MADISON, Wis. (AP) — A rare combination of pipeline and refinery problems has exacerbated already rising gas prices in the Great Lakes region, leading to surges of around 35 cents per gallon in just one week, officials said Friday.
Michigan and Indiana’s statewide average price for a gallon of regular unleaded rose 34 cents during the past week to $3.95, making for the highest per-gallon price in the continental U.S, according to auto club AAA. The national average price for a gallon of unleaded, by comparison, moved up just 8 cents over the week to $3.56.
“The rest of the country has seen an increase, but nothing like here in the Midwest,” said Pam Moen, a spokeswoman for AAA Wisconsin. “I don’t think I’ve ever seen prices move this much in a couple of days.”
The Midwest has seen a confluence of freak problems during the past few weeks that have tightened supplies and pushed prices. An Enbridge Energy Partners pipeline that transports crude from Superior, Wis., to Chicago-area refineries ruptured July 27, spraying about 50,400 gallons of crude into a southern Wisconsin field.
It was Enbridge’s second break in the region in just more than two years — an Enbridge pipeline broke in Marshall, Mich., in July 2010, spilling 840,000 gallons — and federal officials have barred the company from re-opening the Wisconsin line until it submits a re-start plan. A company spokeswoman didn’t immediately respond to an email seeking an update on the plan Friday.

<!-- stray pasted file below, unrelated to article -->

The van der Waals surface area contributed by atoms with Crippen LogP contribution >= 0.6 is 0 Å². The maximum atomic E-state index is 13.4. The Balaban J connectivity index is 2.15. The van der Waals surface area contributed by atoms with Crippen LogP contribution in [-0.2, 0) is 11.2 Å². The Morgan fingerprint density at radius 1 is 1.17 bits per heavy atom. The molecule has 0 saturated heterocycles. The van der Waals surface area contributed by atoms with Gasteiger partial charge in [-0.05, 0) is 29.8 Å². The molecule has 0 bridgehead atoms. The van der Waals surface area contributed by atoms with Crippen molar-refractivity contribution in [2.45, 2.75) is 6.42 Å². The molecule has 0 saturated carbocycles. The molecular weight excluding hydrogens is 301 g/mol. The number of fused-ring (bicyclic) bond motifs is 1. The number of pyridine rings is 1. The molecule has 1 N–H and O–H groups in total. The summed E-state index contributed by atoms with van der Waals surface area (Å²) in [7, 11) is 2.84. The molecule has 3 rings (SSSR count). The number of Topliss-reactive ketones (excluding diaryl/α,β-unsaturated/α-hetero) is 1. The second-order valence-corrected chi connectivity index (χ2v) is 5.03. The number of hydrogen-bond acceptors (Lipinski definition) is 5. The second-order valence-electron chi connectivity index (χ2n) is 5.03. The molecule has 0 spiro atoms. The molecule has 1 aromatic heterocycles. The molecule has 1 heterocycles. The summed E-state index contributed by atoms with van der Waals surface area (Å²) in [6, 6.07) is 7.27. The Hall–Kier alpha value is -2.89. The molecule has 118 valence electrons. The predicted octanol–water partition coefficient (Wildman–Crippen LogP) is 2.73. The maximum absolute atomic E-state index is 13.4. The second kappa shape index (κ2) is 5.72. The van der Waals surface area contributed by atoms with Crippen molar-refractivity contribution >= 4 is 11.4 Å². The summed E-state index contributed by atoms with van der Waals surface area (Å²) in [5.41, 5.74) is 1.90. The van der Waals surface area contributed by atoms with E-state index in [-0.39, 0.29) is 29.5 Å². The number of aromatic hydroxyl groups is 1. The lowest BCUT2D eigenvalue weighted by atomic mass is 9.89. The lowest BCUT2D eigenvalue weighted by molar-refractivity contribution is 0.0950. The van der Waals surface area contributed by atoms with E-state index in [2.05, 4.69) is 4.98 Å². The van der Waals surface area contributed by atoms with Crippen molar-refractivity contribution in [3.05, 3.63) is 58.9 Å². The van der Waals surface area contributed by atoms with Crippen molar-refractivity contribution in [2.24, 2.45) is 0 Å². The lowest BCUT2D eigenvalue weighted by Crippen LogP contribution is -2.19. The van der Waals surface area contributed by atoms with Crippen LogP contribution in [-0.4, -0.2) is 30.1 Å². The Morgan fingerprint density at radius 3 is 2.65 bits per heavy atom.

Meanwhile, equipment problems have closed parts of refineries in Whiting, Ind., Lemont, Ill., and Wood River, Ill., said Patrick DeHaan, a petroleum analyst at GasBuddy.com.
“The reaction we’re seeing in gas prices, you’d think Iran just tried to close the Strait of Hormuz,” said DeHaan, referring to the Persian Gulf route for one-fifth of the world’s oil. “Just the possibility of a shortage spooks the market.”
Gas prices usually increase in the summer months as demand rises and refineries switch to more expensive, cleaner-burning blends. Plus crude oil prices have risen about $15 per barrel during the last few weeks after bottoming in June at just shy of $78 per barrel, driven largely by positive economic and job forecasts, said Tom Kloza, chief oil analyst for Oil Price Information Service. Wholesale prices have risen as a result, which translates to higher prices on the street, he said.
“It’s the normal nonsense that moves crude,” Kloza said. “What it reminds everyone is these prices are tremendously volatile.”
Drivers should expect gas prices to climb for at least the next few days as retail prices catch up with this week’s 20-cent wholesale increase, Moen said. Pump prices should at least stabilize by next week, she said.